“The wound is where the light enters.


what is trauma?

It is said that trauma survivors don't have memories so much as they have symptoms. Trauma isn't about what's wrong with you, but about what happened to you. 

Trauma that goes unprocessed can have long-term consequences some of which we aren't even aware. It can impair our ability to connect—to ourselves, to our bodies, to others, and to the world—in meaningful and healthy ways.  

trauma may result from:

  • Witnessing or experiencing events around war and combat

  • Witnessing or experiencing acts of violence

  • Witnessing or experiencing domestic violence (physical, sexual, emotional/verbal)

  • Ongoing systemic stress (economic, racial, cultural, etc.)

  • Childhood abuse (physical, sexual, emotional/verbal)

  • Childhood neglect

  • Adverse childhood experiences

  • Betrayal or abandonment in relationships (childhood or adulthood)

  • Attachment-related deficits

  • Natural disasters

  • Expected or unexpected death of a loved one

  • Major or minor car (or other transportation) accidents

  • Medical procedures and experiences 


what does trauma look like?

Clearly, symptoms may show up at the time of the traumatic event or experience. If the trauma has not been fully acknowledged and processed, it can also create long-term symptoms that make a person feel "crazy."


Potential symptoms can be emotional/psychological, physiological, cognitive, and/or behavioral:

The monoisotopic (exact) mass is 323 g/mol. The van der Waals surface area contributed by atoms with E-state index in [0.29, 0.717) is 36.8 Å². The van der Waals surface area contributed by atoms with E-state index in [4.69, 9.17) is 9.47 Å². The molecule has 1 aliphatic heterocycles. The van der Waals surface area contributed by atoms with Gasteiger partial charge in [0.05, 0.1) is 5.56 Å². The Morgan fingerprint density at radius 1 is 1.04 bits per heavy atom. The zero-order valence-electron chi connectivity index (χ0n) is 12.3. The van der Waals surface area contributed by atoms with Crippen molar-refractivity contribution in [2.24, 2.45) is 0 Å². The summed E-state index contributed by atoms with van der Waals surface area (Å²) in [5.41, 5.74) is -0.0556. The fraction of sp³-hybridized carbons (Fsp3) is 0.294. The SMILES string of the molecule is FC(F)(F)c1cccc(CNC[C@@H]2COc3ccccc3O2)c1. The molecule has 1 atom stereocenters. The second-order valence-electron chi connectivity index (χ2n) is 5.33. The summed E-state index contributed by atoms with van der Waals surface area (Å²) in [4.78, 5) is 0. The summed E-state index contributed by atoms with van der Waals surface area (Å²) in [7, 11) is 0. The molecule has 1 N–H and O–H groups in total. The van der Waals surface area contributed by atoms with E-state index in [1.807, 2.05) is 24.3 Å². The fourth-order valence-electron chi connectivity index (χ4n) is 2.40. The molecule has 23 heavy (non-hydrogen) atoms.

• Panic attacks, anxiety, phobias

  • Depression

  • Attraction to risky situations

  • Feeling "out of it" or dissociated from your body or the world around you

  • Avoidance

  • Patterns of relational problems

  • Aversion to social situations (isolation)

  • Addictions, including drugs & alcohol, sex, shopping, food, gambling, smoking, etc.

  • Increased or decreased sexual activity or other reckless or high-risk behavior

  • Self-harm

  • Nightmares or flashbacks

  • Sleep problems

  • Low opinion of self (shame, worthlessness, etc.)

  • Poor memory (for the incident or for the past)

  • Problems with concentration

  • Digestive problems

  • Amnesia and forgetfulness

  • Migraines and frequent headaches

  • Chronic pain, chronic fatigue, fibromyalgia

  • Even more serious medical diagnoses such as heart disease, cancer, lupus, etc.


if this sounds familiar...

Often clients with traumatic events or experiences in their past are being treated for random symptoms that never address the underlying experience. When unaddressed, the symptoms tend to intensify and other symptoms may develop.

Let's do this together.